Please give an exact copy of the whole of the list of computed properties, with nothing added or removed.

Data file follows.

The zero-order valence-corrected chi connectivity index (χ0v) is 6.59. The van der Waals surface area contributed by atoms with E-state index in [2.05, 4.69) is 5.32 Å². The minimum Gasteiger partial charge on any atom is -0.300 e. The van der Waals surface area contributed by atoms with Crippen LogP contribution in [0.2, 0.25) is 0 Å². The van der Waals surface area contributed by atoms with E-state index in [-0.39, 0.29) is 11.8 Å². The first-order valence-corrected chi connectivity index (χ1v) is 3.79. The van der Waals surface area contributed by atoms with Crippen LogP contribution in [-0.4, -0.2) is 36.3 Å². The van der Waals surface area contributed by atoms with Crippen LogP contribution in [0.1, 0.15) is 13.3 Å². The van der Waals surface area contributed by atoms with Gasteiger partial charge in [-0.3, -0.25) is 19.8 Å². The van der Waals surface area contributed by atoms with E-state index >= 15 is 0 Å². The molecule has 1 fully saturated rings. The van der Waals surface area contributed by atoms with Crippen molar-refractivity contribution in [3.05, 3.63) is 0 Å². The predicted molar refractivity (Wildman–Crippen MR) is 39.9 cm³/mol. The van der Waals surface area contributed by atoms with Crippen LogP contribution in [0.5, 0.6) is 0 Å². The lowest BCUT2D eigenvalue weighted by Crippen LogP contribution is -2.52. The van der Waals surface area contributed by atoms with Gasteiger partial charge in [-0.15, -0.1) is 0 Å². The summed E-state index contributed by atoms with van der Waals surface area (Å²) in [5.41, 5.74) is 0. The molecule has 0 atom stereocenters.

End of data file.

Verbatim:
The zero-order valence-corrected chi connectivity index (χ0v) is 6.59. The van der Waals surface area contributed by atoms with E-state index in [2.05, 4.69) is 5.32 Å². The minimum Gasteiger partial charge on any atom is -0.300 e. The van der Waals surface area contributed by atoms with Crippen LogP contribution in [0.2, 0.25) is 0 Å². The van der Waals surface area contributed by atoms with E-state index in [-0.39, 0.29) is 11.8 Å². The first-order valence-corrected chi connectivity index (χ1v) is 3.79. The van der Waals surface area contributed by atoms with Crippen LogP contribution in [-0.4, -0.2) is 36.3 Å². The van der Waals surface area contributed by atoms with Crippen LogP contribution in [0.1, 0.15) is 13.3 Å². The van der Waals surface area contributed by atoms with Gasteiger partial charge in [-0.3, -0.25) is 19.8 Å². The van der Waals surface area contributed by atoms with E-state index >= 15 is 0 Å². The molecule has 1 fully saturated rings. The van der Waals surface area contributed by atoms with Crippen molar-refractivity contribution in [3.05, 3.63) is 0 Å². The predicted molar refractivity (Wildman–Crippen MR) is 39.9 cm³/mol. The van der Waals surface area contributed by atoms with Crippen LogP contribution in [0.5, 0.6) is 0 Å². The lowest BCUT2D eigenvalue weighted by Crippen LogP contribution is -2.52. The van der Waals surface area contributed by atoms with Gasteiger partial charge in [-0.15, -0.1) is 0 Å². The summed E-state index contributed by atoms with van der Waals surface area (Å²) in [5.41, 5.74) is 0. The molecule has 0 atom stereocenters.